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Trump hopes for a miracle

The polls have him down. The FBI cleared Hillary Clinton in her email scandal. And the early vote offers her promising signs.

It would take nothing short of a miracle for Donald Trump to convert his combustible campaign into a solid win, after having spent 17 months ripping apart the Republican Party, shocking America with his anarchic language and inspiring legions of voters who feel left behind by the economic recovery.

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Millions of Americans are heading to the polls Tuesday, casting their vote in an election of historic proportions. The choice before them is stark — a consummate Washington insider who would become the first female president, or a brash billionaire who built his campaign as the ultimate political outsider.

Going into Election Day, Clinton had a small but sturdy lead. The final national polls released on Monday showed the former secretary of state with a 3- to 6-point advantage, giving Clinton a more comfortable lead than President Barack Obama enjoyed in 2012.

Early voting trends were also breaking Clinton’s way. At least 42 million Americans cast their ballots ahead of Tuesday potentially one-third of the overall vote — and data showed Hispanics coming out strong for the Democratic nominee.

Trump vs. Clinton: Top moments of the 2016 general election

On a state level, though, polls showed the critical battlegrounds of Florida and North Carolina — which award a combined 44 electoral votes — on a knife’s edge, injecting a considerable level of drama into Tuesday’s final showdown between the two bitter rivals.

In the waning hours of the presidential campaign, the two candidates furiously crisscrossed the country, with both candidates eager to leave no votes on the table.

Trump managed to maintain a level of discipline, and his Twitter feed stayed on message, despite his aides pushing back against a New York Times report that included the juicy detail that they had pried away control of Trump’s social media account.

But the Republican nominee’s true stripes broke through — his final rallies included no shortage of bombastic claims, including the statement that he was responsible for the Obama administration’s disclosure of spiking Obamacare premiums and for the tanking of NFL game ratings during the election season.

He also continued hammering Clinton for her email scandal, despite FBI Director James Comey’s announcement on Sunday afternoon that new evidence in the previously assumed closed investigation into Clinton’s private email server proved to be a dud.

“Did you ever see a mess like this?” Trump asked Monday afternoon during a rally in Raleigh, North Carolina. “Did you ever see? Of course, the FBI, the director, was obviously under tremendous pressure.”


He also hinted that the FBI doesn’t need any additional evidence to convict Clinton of a crime.

“She still deleted them after getting a subpoena from Congress. I mean, that’s a crime!” Trump said. “What happened? That’s a crime! You don’t even need the new stuff. She shouldn’t be allowed to run.”

Clinton, ever the diligent if scripted candidate, took no chances in the final stretch. Her voice hoarse, she hit up Michigan, North Carolina and Pennsylvania — twice, as she enlisted both celebrity and political star power to boost voter turnout.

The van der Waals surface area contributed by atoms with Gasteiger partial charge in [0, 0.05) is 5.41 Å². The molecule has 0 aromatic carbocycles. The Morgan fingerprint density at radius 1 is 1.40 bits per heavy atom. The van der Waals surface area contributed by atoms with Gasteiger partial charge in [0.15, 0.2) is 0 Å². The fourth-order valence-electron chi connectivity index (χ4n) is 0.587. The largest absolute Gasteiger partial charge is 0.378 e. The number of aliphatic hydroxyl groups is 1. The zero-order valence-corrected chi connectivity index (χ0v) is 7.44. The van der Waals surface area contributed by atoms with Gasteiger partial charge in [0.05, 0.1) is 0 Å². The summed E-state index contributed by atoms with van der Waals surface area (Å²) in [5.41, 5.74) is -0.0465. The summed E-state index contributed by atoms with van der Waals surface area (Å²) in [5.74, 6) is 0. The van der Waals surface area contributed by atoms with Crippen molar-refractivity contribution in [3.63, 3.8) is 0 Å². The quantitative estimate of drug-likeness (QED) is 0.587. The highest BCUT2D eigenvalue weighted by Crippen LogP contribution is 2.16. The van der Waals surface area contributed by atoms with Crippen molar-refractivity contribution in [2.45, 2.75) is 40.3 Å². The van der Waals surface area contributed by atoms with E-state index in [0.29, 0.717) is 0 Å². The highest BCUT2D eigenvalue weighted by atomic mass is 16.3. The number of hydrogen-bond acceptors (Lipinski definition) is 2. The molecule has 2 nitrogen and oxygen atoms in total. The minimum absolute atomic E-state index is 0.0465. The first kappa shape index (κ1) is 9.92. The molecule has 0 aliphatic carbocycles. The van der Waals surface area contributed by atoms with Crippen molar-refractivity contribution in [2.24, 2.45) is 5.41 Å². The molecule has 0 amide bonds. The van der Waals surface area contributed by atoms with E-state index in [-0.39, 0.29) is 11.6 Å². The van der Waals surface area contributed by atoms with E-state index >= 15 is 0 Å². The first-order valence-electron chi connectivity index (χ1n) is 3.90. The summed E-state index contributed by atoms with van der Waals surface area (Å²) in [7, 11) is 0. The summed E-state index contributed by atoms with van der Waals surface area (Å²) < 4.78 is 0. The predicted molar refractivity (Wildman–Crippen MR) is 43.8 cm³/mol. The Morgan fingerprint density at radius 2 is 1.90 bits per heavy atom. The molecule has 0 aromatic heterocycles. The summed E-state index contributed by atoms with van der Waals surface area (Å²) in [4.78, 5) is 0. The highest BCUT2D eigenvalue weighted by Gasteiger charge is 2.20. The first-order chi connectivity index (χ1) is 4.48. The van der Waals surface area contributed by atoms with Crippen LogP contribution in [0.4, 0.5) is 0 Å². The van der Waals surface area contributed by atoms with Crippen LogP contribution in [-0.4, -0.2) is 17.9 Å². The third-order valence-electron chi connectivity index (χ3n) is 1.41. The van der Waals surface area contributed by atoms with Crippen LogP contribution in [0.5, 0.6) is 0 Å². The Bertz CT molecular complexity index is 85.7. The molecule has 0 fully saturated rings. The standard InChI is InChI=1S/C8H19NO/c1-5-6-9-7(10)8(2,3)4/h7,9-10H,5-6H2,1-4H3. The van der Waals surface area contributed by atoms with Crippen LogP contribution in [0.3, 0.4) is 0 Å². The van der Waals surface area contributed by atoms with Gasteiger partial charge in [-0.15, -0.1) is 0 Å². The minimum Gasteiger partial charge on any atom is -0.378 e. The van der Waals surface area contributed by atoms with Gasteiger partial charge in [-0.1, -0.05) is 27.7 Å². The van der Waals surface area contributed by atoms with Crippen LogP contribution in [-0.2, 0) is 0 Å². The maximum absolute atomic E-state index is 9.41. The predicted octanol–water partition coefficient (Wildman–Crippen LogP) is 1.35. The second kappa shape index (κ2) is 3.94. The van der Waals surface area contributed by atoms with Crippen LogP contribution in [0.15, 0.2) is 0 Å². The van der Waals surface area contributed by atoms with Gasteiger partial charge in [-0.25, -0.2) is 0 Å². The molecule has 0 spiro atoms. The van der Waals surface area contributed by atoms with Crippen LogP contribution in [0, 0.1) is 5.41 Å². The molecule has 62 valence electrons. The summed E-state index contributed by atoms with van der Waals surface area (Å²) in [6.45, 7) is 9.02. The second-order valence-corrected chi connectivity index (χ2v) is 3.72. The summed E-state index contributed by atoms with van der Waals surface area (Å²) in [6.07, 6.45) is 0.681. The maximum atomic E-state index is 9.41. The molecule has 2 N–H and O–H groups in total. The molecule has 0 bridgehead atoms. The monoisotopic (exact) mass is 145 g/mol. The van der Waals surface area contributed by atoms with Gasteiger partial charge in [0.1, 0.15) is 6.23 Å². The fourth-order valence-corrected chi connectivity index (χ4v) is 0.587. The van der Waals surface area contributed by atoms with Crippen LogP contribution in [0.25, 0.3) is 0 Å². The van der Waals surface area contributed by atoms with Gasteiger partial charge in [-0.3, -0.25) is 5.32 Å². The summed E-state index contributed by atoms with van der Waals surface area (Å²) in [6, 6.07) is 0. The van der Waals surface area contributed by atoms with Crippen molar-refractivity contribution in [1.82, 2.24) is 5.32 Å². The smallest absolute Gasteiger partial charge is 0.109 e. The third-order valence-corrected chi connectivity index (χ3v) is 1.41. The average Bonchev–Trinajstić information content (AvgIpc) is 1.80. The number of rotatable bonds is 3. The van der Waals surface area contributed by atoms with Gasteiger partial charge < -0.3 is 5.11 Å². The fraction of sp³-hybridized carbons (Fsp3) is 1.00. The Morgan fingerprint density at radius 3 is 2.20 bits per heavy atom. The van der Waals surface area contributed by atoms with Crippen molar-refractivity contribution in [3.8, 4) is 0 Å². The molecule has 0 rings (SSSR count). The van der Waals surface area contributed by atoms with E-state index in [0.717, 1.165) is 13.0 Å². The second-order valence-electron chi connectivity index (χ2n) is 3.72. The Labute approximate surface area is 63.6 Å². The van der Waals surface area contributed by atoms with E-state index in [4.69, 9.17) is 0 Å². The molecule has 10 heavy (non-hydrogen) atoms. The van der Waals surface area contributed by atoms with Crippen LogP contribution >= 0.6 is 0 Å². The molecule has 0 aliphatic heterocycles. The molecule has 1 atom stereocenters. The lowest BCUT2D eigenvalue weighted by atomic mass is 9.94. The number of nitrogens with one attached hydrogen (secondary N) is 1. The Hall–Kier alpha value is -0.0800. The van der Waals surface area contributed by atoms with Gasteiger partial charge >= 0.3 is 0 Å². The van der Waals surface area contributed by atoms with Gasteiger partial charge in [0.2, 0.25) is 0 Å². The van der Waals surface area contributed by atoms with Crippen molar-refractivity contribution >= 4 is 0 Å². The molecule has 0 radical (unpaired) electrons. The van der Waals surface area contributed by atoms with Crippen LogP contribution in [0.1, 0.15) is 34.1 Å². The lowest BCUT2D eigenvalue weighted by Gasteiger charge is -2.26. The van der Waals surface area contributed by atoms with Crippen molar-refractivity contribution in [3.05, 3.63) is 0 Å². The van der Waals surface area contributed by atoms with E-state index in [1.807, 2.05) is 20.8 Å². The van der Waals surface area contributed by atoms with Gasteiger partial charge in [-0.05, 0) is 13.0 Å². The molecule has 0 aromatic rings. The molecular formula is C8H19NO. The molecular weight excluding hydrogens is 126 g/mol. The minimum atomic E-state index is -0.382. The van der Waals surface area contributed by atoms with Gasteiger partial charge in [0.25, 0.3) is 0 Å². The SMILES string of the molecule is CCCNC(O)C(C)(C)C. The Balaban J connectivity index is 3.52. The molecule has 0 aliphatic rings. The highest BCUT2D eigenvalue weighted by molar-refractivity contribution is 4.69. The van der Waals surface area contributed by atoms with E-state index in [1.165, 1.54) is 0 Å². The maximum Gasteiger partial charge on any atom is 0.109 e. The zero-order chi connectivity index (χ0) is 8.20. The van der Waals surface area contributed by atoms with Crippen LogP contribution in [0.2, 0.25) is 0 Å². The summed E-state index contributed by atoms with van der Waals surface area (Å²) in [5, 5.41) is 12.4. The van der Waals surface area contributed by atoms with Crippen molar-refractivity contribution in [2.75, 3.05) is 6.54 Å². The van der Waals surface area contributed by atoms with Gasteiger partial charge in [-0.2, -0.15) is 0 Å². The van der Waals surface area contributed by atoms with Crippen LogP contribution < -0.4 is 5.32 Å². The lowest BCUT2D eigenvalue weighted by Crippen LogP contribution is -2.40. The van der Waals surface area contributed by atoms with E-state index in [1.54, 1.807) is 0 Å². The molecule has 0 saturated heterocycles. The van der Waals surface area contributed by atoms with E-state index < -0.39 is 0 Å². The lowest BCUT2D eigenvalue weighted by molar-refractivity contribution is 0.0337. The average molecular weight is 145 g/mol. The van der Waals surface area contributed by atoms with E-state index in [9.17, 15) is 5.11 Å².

The Democratic nominee, long stung by her loss to then-Sen. Barack Obama in 2008, relied heavily upon her former rival and his dynamic wife to try to close the deal for her own presidential bid.

“I’ll be honest, I’ve had to bite my tongue after hearing some of the things people have said about Hillary Clinton,” Obama said during an impassioned address on Monday night in Philadelphia. “I am betting that tomorrow that you will reject fear and choose hope.”

For Tuesday night, both campaigns have scheduled victory parties in New York City — the town that made Trump a self-proclaimed billionaire and the same one that helped launch Clinton’s independent political career as a senator.

Trump vs. Clinton: Top moments of the 2016 general election

The setting of Clinton’s potential celebration has special significance. The Jacob K. Javits Convention Center in Manhattan is an imposing glass structure — an on-the-nose reference to the “glass ceiling” that suffered 18 million cracks in 2008 but failed to break.

But Clinton and her campaign have been careful to not outwardly project overconfidence, especially because Trump has proven to be an X factor that rivals and political pundits have struggled to grasp.

And Trump has not definitely backed off his pledge at the final debate to keep America “in suspense” about whether he will accept a loss on Election Day — a stunning statement that upends decades of smooth transfers of democratic power.

Trump, for his part, cast the election in epic terms, telling supporters on Monday evening in Scranton, Pennsylvania, that he alone could give the American people prosperity and hope.

“We are just one day away from the change you’ve been waiting for for your entire life,” Trump said. “You got to go out and vote. Get everybody to vote. It will be the greatest vote you ever cast in your lifetime because together, we will make America wealthy again. We will make America strong again. We will make America safe again. And, yes, we will make America great again. Thank you, everybody.”

Source: POLITICO – TOP Stories

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